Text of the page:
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Where (and when) is traffic the heaviest in Germany?

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Where (and when) is traffic the heaviest in Germany?
A traffic jam on the A3 in Cologne before the start of school holidays in June 2023. Photo: picture alliance/dpa | Rolf Vennenbernd

Germany's Autobahn saw a spike in traffic jams last year, according to a ADAC report published Tuesday. Where is car congestion the heaviest - and how does it compare to pre-Covid-levels?


There were significantly more traffic jams and gridlock on the German Autobahn in 2023 than in the previous year. However, the pre-Covid level from 2019 was not reached, according to the motorists associations' ADAC's Congestion Report published Tuesday. 

The duration of delays on the Autobahn amounted to 427,000 hours last year: That's a quarter more than in 2022, but still a sixth less than in 2019.

ADAC stated that they expect even more traffic jams in 2024 - not least due to the many roadworks planned on Germany's highways as well as even more people returning to office jobs.

Where are traffic jams the worst?

As in previous years, the state with the most traffic jams was North Rhine-Westphalia - Germany’s most populous - with just under 34 percent, followed by Bavaria with 15 percent and Baden-Württemberg with 10 percent.

Among the interregional highways, the most congested road was the A3, which runs across Germany from the Dutch border to Passau in the very south, followed by the A8, which runs across southern Germany, and the A0, also known as the Berlin Ring Road. 

Where lanes are removed or narrowed, traffic jams are particularly common. Between 800 and 1,500 roadworks were reported in 2023 - around half of them in North Rhine-Westphalia. By comparison, there were between 600 and 1,000 roadworks in 2022.

A traffic jam on the A8 in Pforzheim, Baden-Württemberg in December 2023. Photo: picture alliance/dpa | Uli Deck

At what times is traffic the heaviest?

The most congested days of the week were Wednesday and Thursday. As in previous years, there was the least congestion on Mondays and at weekends.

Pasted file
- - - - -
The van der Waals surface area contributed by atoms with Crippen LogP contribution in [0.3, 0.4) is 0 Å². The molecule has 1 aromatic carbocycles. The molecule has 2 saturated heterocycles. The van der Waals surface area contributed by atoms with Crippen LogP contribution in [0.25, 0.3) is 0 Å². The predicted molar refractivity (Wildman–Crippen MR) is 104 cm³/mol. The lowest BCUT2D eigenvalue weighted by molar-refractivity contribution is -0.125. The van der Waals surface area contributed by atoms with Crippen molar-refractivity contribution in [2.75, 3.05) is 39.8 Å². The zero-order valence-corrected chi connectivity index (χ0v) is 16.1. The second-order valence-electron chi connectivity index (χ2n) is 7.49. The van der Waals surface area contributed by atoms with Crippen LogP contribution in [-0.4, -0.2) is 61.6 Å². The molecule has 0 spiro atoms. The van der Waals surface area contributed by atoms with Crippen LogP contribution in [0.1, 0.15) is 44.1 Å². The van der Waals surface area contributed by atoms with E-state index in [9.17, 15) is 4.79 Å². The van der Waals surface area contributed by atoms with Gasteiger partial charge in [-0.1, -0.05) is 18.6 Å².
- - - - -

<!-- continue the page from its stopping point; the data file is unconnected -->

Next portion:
As more people returned to the office, more rush hour-traffic jams appeared. "In 2023, more and more employees appear to be working more on site and less from home," wrote ADAC traffic data specialist Susanne Hessel in the report.

"The rush-hour traffic jam peak from 6 am to 9 am was significantly more pronounced in 2023 than in 2022."

The most congested day of 2023 was a Friday: on September 29th, many drivers used the extended weekend until German Unity Day on Tuesday, October 3rd for a short vacation, according to the ADAC.

There were almost as many traffic jams on the highways in May on the Friday before the Whitsun weekend and on the Wednesday before Ascension Day.

READ ALSO: The German cities with the worst traffic


Until the summer, the number of hours of congestion continued to increase, from 20,000 in January to 43,500 in the months of July, August and September. From October onwards, the number of hours which drivers sat in traffic fell again.

In total, the ADAC registered 691 traffic jams of at least 20 kilometers in length on the Autobahn last year. The longest, at 56 kilometers, occurred in January after the onset of winter on the A61 before the Nahetal Junction in Rhineland-Palatinate.


Did the €49 transport ticket have an impact?

According to the ADAC, the hope that the introduction of the €49 Deutschlandticket in May 2023 would encourage commuters to switch from car to bus and train and that there would be fewer traffic jams in the mornings and afternoons has not been fulfilled.

Upwards of 11 million people subscribed to the ticket in 2023, according to a study by the Association of German Transport Companies (VDV). However, 45 percent of these were already public transport users who switched from existing subscriptions.

Only around four percent of buyers had not previously used public transport.

READ ALSO: Germany hopes to help climate with €49 ticket



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